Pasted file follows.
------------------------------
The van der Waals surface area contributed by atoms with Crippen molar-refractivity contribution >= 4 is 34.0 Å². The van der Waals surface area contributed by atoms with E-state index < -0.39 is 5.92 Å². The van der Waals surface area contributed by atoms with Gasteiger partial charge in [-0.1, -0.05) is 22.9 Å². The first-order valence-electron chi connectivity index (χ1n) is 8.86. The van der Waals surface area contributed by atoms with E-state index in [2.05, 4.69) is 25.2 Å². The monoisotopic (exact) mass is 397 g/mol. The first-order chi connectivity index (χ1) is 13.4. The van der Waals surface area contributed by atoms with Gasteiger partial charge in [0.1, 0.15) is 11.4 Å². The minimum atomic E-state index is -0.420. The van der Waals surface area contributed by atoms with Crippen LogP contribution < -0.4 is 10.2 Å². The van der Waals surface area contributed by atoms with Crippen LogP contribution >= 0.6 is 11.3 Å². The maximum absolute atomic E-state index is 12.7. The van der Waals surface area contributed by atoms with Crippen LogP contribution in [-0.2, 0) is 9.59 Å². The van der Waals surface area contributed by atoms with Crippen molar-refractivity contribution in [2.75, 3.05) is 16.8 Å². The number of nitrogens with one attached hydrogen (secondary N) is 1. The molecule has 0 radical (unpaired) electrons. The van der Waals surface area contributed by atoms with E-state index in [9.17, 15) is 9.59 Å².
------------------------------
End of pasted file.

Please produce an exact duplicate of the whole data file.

The van der Waals surface area contributed by atoms with Crippen molar-refractivity contribution >= 4 is 34.0 Å². The van der Waals surface area contributed by atoms with E-state index < -0.39 is 5.92 Å². The van der Waals surface area contributed by atoms with Gasteiger partial charge in [-0.1, -0.05) is 22.9 Å². The first-order valence-electron chi connectivity index (χ1n) is 8.86. The van der Waals surface area contributed by atoms with E-state index in [2.05, 4.69) is 25.2 Å². The monoisotopic (exact) mass is 397 g/mol. The first-order chi connectivity index (χ1) is 13.4. The van der Waals surface area contributed by atoms with Gasteiger partial charge in [0.1, 0.15) is 11.4 Å². The minimum atomic E-state index is -0.420. The van der Waals surface area contributed by atoms with Crippen LogP contribution < -0.4 is 10.2 Å². The van der Waals surface area contributed by atoms with Crippen LogP contribution >= 0.6 is 11.3 Å². The maximum absolute atomic E-state index is 12.7. The van der Waals surface area contributed by atoms with Crippen LogP contribution in [-0.2, 0) is 9.59 Å². The van der Waals surface area contributed by atoms with Crippen molar-refractivity contribution in [2.75, 3.05) is 16.8 Å². The number of nitrogens with one attached hydrogen (secondary N) is 1. The molecule has 0 radical (unpaired) electrons. The van der Waals surface area contributed by atoms with E-state index in [9.17, 15) is 9.59 Å².